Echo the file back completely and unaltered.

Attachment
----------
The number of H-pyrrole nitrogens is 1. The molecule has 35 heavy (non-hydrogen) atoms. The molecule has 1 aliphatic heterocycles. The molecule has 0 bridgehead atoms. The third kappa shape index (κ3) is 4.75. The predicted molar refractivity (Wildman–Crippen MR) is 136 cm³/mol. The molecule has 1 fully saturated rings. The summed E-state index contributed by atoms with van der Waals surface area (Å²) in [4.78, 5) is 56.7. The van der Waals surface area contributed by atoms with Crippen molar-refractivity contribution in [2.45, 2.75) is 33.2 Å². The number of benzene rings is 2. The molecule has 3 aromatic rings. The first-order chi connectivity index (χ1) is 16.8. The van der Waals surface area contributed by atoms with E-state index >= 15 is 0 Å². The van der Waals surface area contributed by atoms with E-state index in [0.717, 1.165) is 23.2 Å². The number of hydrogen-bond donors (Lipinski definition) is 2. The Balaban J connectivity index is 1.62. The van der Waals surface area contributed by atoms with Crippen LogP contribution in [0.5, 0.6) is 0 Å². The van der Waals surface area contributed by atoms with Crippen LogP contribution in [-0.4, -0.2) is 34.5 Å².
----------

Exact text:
The number of H-pyrrole nitrogens is 1. The molecule has 35 heavy (non-hydrogen) atoms. The molecule has 1 aliphatic heterocycles. The molecule has 0 bridgehead atoms. The third kappa shape index (κ3) is 4.75. The predicted molar refractivity (Wildman–Crippen MR) is 136 cm³/mol. The molecule has 1 fully saturated rings. The summed E-state index contributed by atoms with van der Waals surface area (Å²) in [4.78, 5) is 56.7. The van der Waals surface area contributed by atoms with Crippen molar-refractivity contribution in [2.45, 2.75) is 33.2 Å². The number of benzene rings is 2. The molecule has 3 aromatic rings. The first-order chi connectivity index (χ1) is 16.8. The van der Waals surface area contributed by atoms with E-state index >= 15 is 0 Å². The van der Waals surface area contributed by atoms with E-state index in [0.717, 1.165) is 23.2 Å². The number of hydrogen-bond donors (Lipinski definition) is 2. The Balaban J connectivity index is 1.62. The van der Waals surface area contributed by atoms with Crippen LogP contribution in [0.5, 0.6) is 0 Å². The van der Waals surface area contributed by atoms with Crippen LogP contribution in [-0.4, -0.2) is 34.5 Å².